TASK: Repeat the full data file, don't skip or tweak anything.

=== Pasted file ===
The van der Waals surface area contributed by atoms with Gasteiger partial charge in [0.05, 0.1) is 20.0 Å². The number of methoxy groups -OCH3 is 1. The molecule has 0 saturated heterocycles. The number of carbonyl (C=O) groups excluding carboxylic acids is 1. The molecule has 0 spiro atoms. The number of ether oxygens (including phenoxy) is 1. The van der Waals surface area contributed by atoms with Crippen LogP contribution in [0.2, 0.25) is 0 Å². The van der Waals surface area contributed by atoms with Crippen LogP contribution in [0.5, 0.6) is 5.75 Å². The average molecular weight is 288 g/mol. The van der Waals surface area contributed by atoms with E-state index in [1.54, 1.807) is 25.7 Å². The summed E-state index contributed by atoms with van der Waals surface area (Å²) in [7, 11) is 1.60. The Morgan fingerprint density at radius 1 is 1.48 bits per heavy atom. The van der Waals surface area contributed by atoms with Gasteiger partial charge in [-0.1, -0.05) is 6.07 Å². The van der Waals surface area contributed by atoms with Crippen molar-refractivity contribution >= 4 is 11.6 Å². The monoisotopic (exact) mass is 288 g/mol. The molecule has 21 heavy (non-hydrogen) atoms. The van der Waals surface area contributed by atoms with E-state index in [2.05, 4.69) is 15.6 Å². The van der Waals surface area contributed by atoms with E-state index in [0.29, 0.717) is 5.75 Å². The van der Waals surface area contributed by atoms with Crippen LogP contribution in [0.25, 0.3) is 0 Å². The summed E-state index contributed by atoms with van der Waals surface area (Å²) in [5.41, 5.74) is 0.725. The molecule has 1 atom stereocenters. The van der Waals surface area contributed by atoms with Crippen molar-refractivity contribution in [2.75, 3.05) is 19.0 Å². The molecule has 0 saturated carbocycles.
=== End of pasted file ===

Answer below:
The van der Waals surface area contributed by atoms with Gasteiger partial charge in [0.05, 0.1) is 20.0 Å². The number of methoxy groups -OCH3 is 1. The molecule has 0 saturated heterocycles. The number of carbonyl (C=O) groups excluding carboxylic acids is 1. The molecule has 0 spiro atoms. The number of ether oxygens (including phenoxy) is 1. The van der Waals surface area contributed by atoms with Crippen LogP contribution in [0.2, 0.25) is 0 Å². The van der Waals surface area contributed by atoms with Crippen LogP contribution in [0.5, 0.6) is 5.75 Å². The average molecular weight is 288 g/mol. The van der Waals surface area contributed by atoms with E-state index in [1.54, 1.807) is 25.7 Å². The summed E-state index contributed by atoms with van der Waals surface area (Å²) in [7, 11) is 1.60. The Morgan fingerprint density at radius 1 is 1.48 bits per heavy atom. The van der Waals surface area contributed by atoms with Gasteiger partial charge in [-0.1, -0.05) is 6.07 Å². The van der Waals surface area contributed by atoms with Crippen molar-refractivity contribution >= 4 is 11.6 Å². The monoisotopic (exact) mass is 288 g/mol. The molecule has 21 heavy (non-hydrogen) atoms. The van der Waals surface area contributed by atoms with E-state index in [2.05, 4.69) is 15.6 Å². The van der Waals surface area contributed by atoms with E-state index in [0.29, 0.717) is 5.75 Å². The van der Waals surface area contributed by atoms with Crippen LogP contribution in [0.25, 0.3) is 0 Å². The summed E-state index contributed by atoms with van der Waals surface area (Å²) in [5.41, 5.74) is 0.725. The molecule has 1 atom stereocenters. The van der Waals surface area contributed by atoms with Crippen molar-refractivity contribution in [2.75, 3.05) is 19.0 Å². The molecule has 0 saturated carbocycles.